I was lucky enough to be offered a replacement for my trusty and slightly rusty old Perkins 4108. The new 4108 has only done about 500 hours and was the pump engine on a fire fighting boat Crib Point Engineering built for the port at Hastings. Regularly serviced and when Crib point engineering bought the boat back I was told about the engine and offered it for a very good price by them. The owner, Ted Banks did the last trip to Hobart for the WBF on Jane Kerr when I was on Storm Bay and that’s how the engine found its new home, over a chat with Ted, Tim Phillips and I. So I have an exact replacement engine so no need to re engineer engine beds etc. And as there was nothing major wrong with the current 4108 except oil leaks and getting a bit tired, I now have a full kit of spare parts. I will be putting on the Walker air sep filter that gives negative pressure in the sump. So what I have saved in the re engine of the boat I have been able to put to other areas that need to be covered like standing rigging etc, new shaft bearings and drip less seal, and some new fuel tanks under the cockpit floor to increase the range. The existing tank is 40 litres and I’m thinking of adding two more 40 litre tanks for a total of 120.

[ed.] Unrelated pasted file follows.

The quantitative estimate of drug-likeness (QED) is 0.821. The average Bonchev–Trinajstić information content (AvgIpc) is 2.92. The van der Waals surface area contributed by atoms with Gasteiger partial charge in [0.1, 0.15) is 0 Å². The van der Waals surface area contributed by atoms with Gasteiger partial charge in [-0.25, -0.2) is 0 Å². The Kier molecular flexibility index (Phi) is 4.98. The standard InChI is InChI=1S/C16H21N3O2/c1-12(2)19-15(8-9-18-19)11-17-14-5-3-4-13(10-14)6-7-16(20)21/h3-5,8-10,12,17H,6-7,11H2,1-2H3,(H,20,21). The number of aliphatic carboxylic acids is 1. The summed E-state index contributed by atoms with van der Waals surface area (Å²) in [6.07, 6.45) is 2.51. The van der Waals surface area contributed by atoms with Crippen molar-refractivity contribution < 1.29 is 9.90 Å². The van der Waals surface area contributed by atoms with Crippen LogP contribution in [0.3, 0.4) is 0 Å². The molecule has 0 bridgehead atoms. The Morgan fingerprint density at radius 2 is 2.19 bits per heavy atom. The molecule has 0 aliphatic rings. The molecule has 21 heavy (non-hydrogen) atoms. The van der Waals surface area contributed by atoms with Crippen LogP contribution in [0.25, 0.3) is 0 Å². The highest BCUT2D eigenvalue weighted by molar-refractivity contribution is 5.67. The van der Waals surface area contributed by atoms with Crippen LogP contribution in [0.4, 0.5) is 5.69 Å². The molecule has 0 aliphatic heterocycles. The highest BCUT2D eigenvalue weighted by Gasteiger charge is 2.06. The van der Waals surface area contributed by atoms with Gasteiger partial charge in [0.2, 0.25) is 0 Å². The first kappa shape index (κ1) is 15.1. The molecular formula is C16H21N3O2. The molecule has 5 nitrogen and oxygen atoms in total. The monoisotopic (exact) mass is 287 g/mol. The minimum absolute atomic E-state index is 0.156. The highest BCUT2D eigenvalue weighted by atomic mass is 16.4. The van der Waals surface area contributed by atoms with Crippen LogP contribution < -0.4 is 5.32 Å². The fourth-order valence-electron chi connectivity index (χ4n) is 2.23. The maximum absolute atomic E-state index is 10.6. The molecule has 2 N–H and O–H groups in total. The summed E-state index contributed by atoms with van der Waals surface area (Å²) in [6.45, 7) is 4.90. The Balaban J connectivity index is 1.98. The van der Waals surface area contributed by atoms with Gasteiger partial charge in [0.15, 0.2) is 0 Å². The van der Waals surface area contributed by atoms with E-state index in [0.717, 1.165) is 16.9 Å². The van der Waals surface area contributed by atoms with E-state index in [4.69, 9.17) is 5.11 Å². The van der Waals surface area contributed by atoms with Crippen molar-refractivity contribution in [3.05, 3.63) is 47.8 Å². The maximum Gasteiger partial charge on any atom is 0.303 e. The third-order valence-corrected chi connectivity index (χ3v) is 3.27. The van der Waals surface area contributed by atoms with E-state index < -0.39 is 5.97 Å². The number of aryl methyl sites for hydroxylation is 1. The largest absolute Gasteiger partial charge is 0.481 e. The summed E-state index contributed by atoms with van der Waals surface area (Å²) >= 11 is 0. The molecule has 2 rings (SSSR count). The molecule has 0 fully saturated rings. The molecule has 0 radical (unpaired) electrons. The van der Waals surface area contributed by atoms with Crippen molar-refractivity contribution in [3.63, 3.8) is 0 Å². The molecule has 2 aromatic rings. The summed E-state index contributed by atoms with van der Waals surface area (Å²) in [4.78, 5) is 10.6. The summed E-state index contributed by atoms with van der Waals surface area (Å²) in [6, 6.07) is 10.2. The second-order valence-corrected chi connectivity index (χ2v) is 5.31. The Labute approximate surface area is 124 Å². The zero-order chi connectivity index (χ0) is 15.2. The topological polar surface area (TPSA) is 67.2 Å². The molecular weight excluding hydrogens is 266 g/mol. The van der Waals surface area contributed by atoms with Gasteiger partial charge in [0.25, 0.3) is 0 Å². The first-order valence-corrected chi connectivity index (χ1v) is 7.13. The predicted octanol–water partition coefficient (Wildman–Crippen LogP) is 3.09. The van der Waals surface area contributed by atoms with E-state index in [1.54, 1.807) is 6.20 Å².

Last edited by Hallam; 05-05-2021 at 06:47 AM.
    Simplicity is the ultimate sophistication. Leonardo da Vinci.

    If war is the answer........... it must be a profoundly stupid question.

    "Freighters on the nod on the surface of the bay, One of these days we're going to sail away"
    Bruce Cockburn

  7. #112
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    Default Re: Warana 11 Blairgowrie Victoria

    Engine removed with no problems encountered. The yards forklift made short work of it as it has an attachment that can be maneuvered into the boat through the companionway.

    We will clean the engine with degreaser and high pressure wash down then take it to my home garage where we will remove the gearbox, give it a clean and paint and put it on the replacement motor.


    Simplicity is the ultimate sophistication. Leonardo da Vinci.

    If war is the answer........... it must be a profoundly stupid question.

    "Freighters on the nod on the surface of the bay, One of these days we're going to sail away"